Anyone who has spent time in the former Soviet republics of Central Asia (or, “the ’Stans”) will have developed a deep and lasting appreciation for the cuisine of the Uighur, a Turkic people spread across the region whose homeland, Uygurstan, lies across the border in western China. In Dushanbe, faced with the prospect of another oily pile of plov, Central Asian people and visiting foreigners alike gleefully opt for Uighur (romanizations vary) cuisine, whose hand-pulled, bouncy noodles, lagman, are ever-present from Shimkent to Khujand, yet still exotic.
We’ve chronicled the Uighur scene in Istanbul’s Zeytinburnu, where excellent lagman is to be found, but sometimes this neighborhood, in the city’s south, feels as distant as the Kashgar oasis itself.
Suffering from a serious lagman deficiency last summer, we took a casual meander around the backstreets near the Caucasus-bound bus station of Aksaray that turned into a moment of important discovery. The writing was right there on a leather-bound menu perched in the window: Lezzetli Uygur Yemekleri. We’d found Turkistan Uygur Lokantası and its simple yet enticing promise of “Delicious Uighur Food.”
The lunch-rush crowd here looked largely Uighur, and they were all greeted with a generous salam by the owner Ubeydullah, whose long beard brushed the keys of the cash register as he bowed slightly in greeting. Ubeydullah owns two other Uighur restaurants in Istanbul, making him the foremost Uighur restaurateur in town.
A shy, young Uighur waiter explained nearly every dish on the menu in the following terms: “It’s like the Turkish one [that it bears striking similarity to], but different.” Kazan kebab? Lamb skewers? Chicken sote? All quite different indeed, we’d found on previous visits, but not the dishes we’d cross town for. We didn’t need him to guide us toward the two-page spread of lagman varieties while we munched on somsa, a crunchy dough shell speckled with sesame seeds and stuffed with a steamy stew of lamb and onions.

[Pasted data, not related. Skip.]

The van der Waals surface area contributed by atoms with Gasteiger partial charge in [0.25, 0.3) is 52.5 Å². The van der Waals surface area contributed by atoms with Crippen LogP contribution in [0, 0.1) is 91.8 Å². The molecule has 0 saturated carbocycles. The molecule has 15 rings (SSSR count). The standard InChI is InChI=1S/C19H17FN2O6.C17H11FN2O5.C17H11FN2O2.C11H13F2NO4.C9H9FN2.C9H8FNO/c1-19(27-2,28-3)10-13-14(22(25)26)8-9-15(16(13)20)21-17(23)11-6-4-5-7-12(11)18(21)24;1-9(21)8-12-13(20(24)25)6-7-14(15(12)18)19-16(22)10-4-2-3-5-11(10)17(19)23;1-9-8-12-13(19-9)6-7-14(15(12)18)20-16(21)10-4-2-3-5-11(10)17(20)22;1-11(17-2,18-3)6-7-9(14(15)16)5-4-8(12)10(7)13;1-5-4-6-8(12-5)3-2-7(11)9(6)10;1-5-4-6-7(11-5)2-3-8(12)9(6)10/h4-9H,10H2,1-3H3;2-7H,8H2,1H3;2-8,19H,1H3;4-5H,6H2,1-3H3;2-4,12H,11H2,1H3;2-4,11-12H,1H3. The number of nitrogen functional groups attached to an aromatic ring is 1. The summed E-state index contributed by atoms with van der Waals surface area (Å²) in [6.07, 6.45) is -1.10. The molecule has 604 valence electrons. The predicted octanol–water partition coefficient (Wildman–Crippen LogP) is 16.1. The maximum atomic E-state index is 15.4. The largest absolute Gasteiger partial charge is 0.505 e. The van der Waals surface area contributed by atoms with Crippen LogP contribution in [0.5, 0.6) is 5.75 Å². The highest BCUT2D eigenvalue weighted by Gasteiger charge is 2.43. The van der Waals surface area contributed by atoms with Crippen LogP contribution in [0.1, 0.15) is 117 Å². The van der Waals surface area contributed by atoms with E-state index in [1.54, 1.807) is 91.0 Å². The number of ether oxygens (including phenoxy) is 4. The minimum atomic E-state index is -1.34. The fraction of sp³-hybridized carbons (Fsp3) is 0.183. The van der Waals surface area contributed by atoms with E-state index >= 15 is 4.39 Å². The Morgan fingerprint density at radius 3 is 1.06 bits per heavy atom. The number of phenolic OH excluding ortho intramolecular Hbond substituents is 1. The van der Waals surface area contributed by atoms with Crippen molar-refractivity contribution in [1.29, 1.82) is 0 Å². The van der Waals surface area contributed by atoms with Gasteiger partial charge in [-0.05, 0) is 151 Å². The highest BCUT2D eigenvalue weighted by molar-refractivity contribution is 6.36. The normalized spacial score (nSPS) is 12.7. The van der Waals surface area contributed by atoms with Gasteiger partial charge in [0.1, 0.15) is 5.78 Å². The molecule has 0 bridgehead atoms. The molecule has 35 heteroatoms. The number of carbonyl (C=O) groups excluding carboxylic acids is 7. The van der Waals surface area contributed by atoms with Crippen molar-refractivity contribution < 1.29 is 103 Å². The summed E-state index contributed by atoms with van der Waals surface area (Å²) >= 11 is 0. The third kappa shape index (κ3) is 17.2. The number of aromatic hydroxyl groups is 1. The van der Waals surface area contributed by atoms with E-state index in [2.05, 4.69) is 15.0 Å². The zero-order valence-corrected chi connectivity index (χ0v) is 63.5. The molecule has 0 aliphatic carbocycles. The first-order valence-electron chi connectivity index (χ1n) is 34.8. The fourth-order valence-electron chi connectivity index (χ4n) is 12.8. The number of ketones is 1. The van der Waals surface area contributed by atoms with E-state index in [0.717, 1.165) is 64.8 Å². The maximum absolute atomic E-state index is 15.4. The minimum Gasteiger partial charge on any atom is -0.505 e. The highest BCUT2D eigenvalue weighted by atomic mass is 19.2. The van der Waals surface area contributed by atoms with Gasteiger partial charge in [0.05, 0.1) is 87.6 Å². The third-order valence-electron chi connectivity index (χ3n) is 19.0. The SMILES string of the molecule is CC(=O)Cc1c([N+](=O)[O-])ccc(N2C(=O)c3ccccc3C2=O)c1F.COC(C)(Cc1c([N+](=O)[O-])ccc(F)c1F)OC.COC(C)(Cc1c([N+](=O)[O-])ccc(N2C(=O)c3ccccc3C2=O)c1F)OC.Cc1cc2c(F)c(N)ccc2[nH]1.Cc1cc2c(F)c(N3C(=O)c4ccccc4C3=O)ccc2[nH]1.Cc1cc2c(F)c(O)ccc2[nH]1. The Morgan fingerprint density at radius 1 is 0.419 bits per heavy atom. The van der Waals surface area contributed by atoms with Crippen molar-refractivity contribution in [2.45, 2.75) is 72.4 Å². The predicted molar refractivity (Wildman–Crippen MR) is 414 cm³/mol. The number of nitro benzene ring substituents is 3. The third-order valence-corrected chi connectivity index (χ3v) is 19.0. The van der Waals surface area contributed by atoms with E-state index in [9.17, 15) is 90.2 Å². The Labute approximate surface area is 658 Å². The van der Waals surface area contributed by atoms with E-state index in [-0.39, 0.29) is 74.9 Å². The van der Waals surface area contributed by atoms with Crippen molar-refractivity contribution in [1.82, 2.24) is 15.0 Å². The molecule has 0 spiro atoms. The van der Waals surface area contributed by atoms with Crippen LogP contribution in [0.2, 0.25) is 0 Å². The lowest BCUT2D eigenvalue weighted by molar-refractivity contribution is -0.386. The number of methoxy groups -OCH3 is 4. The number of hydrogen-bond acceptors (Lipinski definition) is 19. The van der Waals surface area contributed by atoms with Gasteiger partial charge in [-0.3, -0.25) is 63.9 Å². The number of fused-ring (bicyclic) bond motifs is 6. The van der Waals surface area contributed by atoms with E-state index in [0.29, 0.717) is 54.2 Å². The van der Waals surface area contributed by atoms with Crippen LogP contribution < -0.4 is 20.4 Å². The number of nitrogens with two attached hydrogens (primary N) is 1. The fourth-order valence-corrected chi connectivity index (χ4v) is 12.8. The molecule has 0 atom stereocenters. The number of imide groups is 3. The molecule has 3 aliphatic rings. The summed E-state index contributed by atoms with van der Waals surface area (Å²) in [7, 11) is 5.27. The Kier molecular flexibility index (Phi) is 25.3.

From the lagman-related dishes we had suyak as, a lamb and dumpling soup composed of murky, meaty stock with thin dough squares, bits of lamb and shreds of spinach and chopped red bell peppers. Aci lagman kormasi is nearly the exact same ingredients stir-fried with soft half-inch cuts of lagman noodles, a spare, thickened sauce in place of the broth.
The lagman spesiyal is the connoisseur’s choice, in which a bowl of plain noodles is served beside a separate bowl of the topping, once again made of the previously encountered materials. The topping here is a pleasing counterpoint of tender slow-cooked meat and surprisingly lively, less-cooked vegetables sitting in a peppery gravy, but lagman is all about the noodles. Approaching the bowl of unadorned noodles, it’s hard not to see what the fuss is about.
We piled a few coils of beautifully irregular lagman on the topping. When held up with a fork they looked like a satellite photo of the Amu Derya river – all swells, narrows and bends. Spinning the lagman over the topping with a fork, Italian-style, produced the best results for us. The noodles came away fully sauced, wrapped around a nest of meat and peppers – a perfect bite. Heap or rake the topping over your noodles, or drag your noodles through the topping for just a slick of the spicy gravy – you can’t make a mistake with this dish. It is just as reliably satisfying here in Aksaray as diners surely recall it in Almaty or Karaganda. For people in this part of Aksaray who are not initiated in the ways of the Uighur kitchen, Vera Café, a Russian restaurant across the street, might be a tempting option, but let’s face it, everyone in this part of Aksaray knows better, even the Russians.